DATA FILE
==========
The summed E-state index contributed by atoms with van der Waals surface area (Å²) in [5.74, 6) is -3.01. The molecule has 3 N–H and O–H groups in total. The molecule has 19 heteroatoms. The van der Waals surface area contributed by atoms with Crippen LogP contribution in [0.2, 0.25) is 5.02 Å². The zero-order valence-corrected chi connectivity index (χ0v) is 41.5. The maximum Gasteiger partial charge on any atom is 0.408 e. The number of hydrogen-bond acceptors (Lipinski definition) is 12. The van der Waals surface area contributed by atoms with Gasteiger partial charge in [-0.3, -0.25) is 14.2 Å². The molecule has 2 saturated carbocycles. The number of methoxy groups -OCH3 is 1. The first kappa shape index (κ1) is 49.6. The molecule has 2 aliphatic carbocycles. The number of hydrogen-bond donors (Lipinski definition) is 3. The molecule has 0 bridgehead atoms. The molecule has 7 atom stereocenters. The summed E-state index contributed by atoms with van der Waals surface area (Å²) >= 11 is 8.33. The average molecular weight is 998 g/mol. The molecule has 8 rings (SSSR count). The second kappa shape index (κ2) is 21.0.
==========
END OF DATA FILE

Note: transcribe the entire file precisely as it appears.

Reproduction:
The summed E-state index contributed by atoms with van der Waals surface area (Å²) in [5.74, 6) is -3.01. The molecule has 3 N–H and O–H groups in total. The molecule has 19 heteroatoms. The van der Waals surface area contributed by atoms with Crippen LogP contribution in [0.2, 0.25) is 5.02 Å². The zero-order valence-corrected chi connectivity index (χ0v) is 41.5. The maximum Gasteiger partial charge on any atom is 0.408 e. The number of hydrogen-bond acceptors (Lipinski definition) is 12. The van der Waals surface area contributed by atoms with Gasteiger partial charge in [-0.3, -0.25) is 14.2 Å². The molecule has 2 saturated carbocycles. The number of methoxy groups -OCH3 is 1. The first kappa shape index (κ1) is 49.6. The molecule has 2 aliphatic carbocycles. The number of hydrogen-bond donors (Lipinski definition) is 3. The molecule has 0 bridgehead atoms. The molecule has 7 atom stereocenters. The summed E-state index contributed by atoms with van der Waals surface area (Å²) >= 11 is 8.33. The average molecular weight is 998 g/mol. The molecule has 8 rings (SSSR count). The second kappa shape index (κ2) is 21.0.